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IRS Addresses SECURE Act Changes Affecting Safe Harbor Plans



IRS Notice 2020-86 (Dec. 9, 2020)

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The IRS has issued Notice 2020-86 to answer frequently asked questions about the SECURE Act’s provisions affecting safe harbor plans (see our Checkpoint article). Section 102 of the SECURE Act raised the maximum deferral percentage for plans using the safe harbor for qualified automatic contribution arrangements (QACAs) from 10% to 15%. Section 103 of the Act eliminated the annual notice requirement for plans that provide safe harbor nonelective contributions and extended the deadline for amending a plan to provide for safe harbor nonelective contributions that are at least 4% of compensation. All three changes are effective for plan years beginning after 2019. Like the IRS’s previous SECURE Act guidance (see our Checkpoint article), Notice 2020-86 addresses only select issues as the IRS develops its regulations under the Act. Highlights include the following:

  • Contribution Cap. Plans are not required to raise their maximum automatic elective deferrals to the 15% level. A plan that incorporates the current 10% cap by reference can continue to impose the 10% cap but must be amended to expressly reference the cap by the extended deadline for SECURE Act amendments (discussed in Notice 2020-68, see our Checkpoint article), retroactive to the first day of the first plan year beginning after 2019. Plan amendments to retroactively increase the cap to more than 10% (but not more than 15%) generally must also be adopted by the same deadline. After that deadline, amendments to increase the cap must be adopted by the deadline generally applicable to discretionary amendments.
  • Annual Notices. While the SECURE Act eliminated the safe harbor notice obligation for plans relying on nonelective contributions to satisfy either ADP safe harbor, plans that also make matching contributions and want to rely on the “traditional” ACP safe harbor under Code § 401(m)(11) for those contributions still have a safe harbor notice obligation. Plans using nonelective contributions to satisfy the QACA safe harbor, however, may make matching contributions and rely on the QACA safe harbor under Code § 401(m)(12) for those contributions without a safe harbor notice obligation. Elimination of the safe harbor notice obligation does not affect other obligations under the Code, such as the requirement to give notice if the plan permits employees to withdraw automatic elective deferrals within 90 days after those deferrals begin.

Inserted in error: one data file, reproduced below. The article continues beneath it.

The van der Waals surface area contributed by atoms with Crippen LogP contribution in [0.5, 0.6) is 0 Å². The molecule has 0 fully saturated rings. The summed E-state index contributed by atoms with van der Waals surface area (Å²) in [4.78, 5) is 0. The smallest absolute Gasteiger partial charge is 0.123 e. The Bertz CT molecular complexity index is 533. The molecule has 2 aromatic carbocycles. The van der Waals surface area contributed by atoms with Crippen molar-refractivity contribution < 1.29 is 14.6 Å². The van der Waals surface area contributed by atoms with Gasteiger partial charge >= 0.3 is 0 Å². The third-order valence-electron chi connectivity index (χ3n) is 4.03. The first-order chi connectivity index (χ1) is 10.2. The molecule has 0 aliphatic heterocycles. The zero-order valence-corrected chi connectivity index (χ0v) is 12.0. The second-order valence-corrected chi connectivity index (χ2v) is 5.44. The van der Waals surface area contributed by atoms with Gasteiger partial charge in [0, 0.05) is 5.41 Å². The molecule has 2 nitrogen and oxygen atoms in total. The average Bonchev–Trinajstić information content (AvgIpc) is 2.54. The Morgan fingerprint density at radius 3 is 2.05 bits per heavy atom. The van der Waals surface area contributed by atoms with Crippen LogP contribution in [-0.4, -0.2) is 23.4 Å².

• Midyear Suspensions. Notices that a plan may be amended midyear to reduce or suspend safe harbor nonelective contributions—which generally must be included in a safe harbor notice—will not fail to comply because no safe harbor notice is required, provided that the notice otherwise satisfies the requirements for a safe harbor notice. For the first plan year beginning after 2020, these notices are considered timely if given by the later of 30 days before the beginning of the plan year or January 31, 2021. Employers that amend their plans to reduce or suspend safe harbor nonelective contributions but then change their minds may readopt safe harbor nonelective contributions for the entire year and use the safe harbor for the entire year.
  • Extended Amendment Deadline. The new retroactive amendment requirements for plans that adopt a safe harbor design with a 4% nonelective contribution supersede the current regulations for (1) either ADP safe harbor (traditional or QACA), and (2) the QACA ACP safe harbor for matching contributions. But the new rules do not supersede the current regulations for plans using the traditional ACP safe harbor for matching contributions, because (as noted above) that safe harbor is still subject to the pre-SECURE Act safe harbor notice requirements. Retroactive amendments to satisfy the post-SECURE Act ADP safe harbor nonelective contribution requirements may be further delayed to the extent permitted by the SECURE Act’s amendment provision, which generally allows retroactive amendments if adopted by the last day of the first plan year beginning on or after January 1, 2022 (2024 for governmental and collectively bargained plans). The extended deadline for retroactively adopting safe harbor nonelective contributions of at least 4% of compensation does not affect when the employer may deduct those contributions: To be deducted in the prior year instead of the year they are contributed, contributions must be made by the due date of the employer’s tax return for the prior year (including extensions).

EBIA Comment: These FAQs illustrate how seemingly simple statutory provisions can trigger a host of practical compliance questions. The IRS has asked for comments on this guidance and any other aspects of the SECURE Act’s safe harbor provisions as it prepares more comprehensive regulations. Comments are due by February 8, 2021. For more information, see EBIA’s 401(k) Plans manual at Sections XXII (“Nondiscrimination: ADP and ACP Safe Harbor Plan Designs”) and XXVII.E (“Amendment Timing”).

Contributing Editors: EBIA Staff.

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